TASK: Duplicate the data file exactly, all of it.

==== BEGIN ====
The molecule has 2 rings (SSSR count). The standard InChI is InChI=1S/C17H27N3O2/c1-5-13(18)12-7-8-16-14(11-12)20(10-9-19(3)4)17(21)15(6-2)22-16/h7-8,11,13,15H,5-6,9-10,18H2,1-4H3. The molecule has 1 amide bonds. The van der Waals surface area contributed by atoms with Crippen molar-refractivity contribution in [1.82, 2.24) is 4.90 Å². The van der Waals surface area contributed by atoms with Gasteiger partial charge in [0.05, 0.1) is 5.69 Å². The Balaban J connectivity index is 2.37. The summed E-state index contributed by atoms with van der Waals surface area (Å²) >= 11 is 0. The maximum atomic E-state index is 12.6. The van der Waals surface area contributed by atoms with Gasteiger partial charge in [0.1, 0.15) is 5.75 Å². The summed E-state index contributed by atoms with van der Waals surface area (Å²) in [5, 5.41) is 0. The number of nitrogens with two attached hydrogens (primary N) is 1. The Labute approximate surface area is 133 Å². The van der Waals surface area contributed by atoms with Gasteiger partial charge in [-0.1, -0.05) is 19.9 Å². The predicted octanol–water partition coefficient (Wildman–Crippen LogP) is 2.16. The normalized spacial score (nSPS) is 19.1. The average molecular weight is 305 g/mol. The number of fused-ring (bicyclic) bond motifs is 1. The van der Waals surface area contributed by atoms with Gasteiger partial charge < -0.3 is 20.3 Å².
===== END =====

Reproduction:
The molecule has 2 rings (SSSR count). The standard InChI is InChI=1S/C17H27N3O2/c1-5-13(18)12-7-8-16-14(11-12)20(10-9-19(3)4)17(21)15(6-2)22-16/h7-8,11,13,15H,5-6,9-10,18H2,1-4H3. The molecule has 1 amide bonds. The van der Waals surface area contributed by atoms with Crippen molar-refractivity contribution in [1.82, 2.24) is 4.90 Å². The van der Waals surface area contributed by atoms with Gasteiger partial charge in [0.05, 0.1) is 5.69 Å². The Balaban J connectivity index is 2.37. The summed E-state index contributed by atoms with van der Waals surface area (Å²) >= 11 is 0. The maximum atomic E-state index is 12.6. The van der Waals surface area contributed by atoms with Gasteiger partial charge in [0.1, 0.15) is 5.75 Å². The summed E-state index contributed by atoms with van der Waals surface area (Å²) in [5, 5.41) is 0. The number of nitrogens with two attached hydrogens (primary N) is 1. The Labute approximate surface area is 133 Å². The van der Waals surface area contributed by atoms with Gasteiger partial charge in [-0.1, -0.05) is 19.9 Å². The predicted octanol–water partition coefficient (Wildman–Crippen LogP) is 2.16. The normalized spacial score (nSPS) is 19.1. The average molecular weight is 305 g/mol. The number of fused-ring (bicyclic) bond motifs is 1. The van der Waals surface area contributed by atoms with Gasteiger partial charge < -0.3 is 20.3 Å².